Snowboarding in Norway

by Leslie Renico

As you might imagine, a Scandinavian nation such as Norway is rife with skiing and snowboarding resorts. If you're coming from another country, you can drive to ferries that will bring you from the United Kingdom, Denmark and Germany, or you can fly into Oslo and drive from there.


Norway's largest resort for skiers and snowboarders, Trysil ( is available to snowboarders between November and May, using Trysilfjellet mountain. Most of the runs are best for beginners and intermediate snowboarders, based on reviews. There are 30 lifts, mostly T-bars, that will carry you from point to point; in 2012 a lift will run all the way to the top. This resort is only 2 1/2 hours from Oslo by car, and the NOR-WAY bus will take you there from the Oslo airport, or you can bus in from Stockholm, Copenhagen or Gothenburg.


The host of the 2001 Arctic Challenge, Hemsedal ( is a popular destination for freestyle snowboarders. You can get to the slopes by riding a shuttle about two miles out from the city. Whether you're a beginner or an advanced freestyler, you'll find trails at Hemsedal that will challenge and entertain you.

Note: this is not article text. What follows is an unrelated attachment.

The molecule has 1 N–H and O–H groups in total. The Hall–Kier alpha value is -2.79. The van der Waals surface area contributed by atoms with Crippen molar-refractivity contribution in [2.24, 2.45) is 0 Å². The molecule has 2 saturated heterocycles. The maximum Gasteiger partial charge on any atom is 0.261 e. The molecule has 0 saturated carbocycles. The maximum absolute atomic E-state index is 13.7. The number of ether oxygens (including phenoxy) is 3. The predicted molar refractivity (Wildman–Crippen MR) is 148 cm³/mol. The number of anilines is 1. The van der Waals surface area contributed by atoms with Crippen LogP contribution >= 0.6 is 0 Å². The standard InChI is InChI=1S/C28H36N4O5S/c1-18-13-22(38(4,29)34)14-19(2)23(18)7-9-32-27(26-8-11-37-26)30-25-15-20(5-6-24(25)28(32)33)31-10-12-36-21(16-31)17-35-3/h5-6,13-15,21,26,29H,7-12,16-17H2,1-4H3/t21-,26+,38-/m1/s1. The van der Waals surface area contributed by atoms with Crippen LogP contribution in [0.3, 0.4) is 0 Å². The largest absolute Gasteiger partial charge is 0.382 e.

This set of runs hosted the skiing portions of the Lillehammer Winter Games. Smaller than some of the other popular Norwegian resorts, Hafnell ( has four black-diamond runs suited to expert riders, and the rest are beginner and intermediate runs.


If you hit Oppdal ( on the weekends, you'll see snowboarders who have come in from Trodnheim. If you're advanced, you'll find a black run atop Vangslia mountain. There are many paths that beginner and intermediate snowboarders will enjoy, though. Oppdal also features several terrain parks with jibs and jumps to test snowboarders and skiers.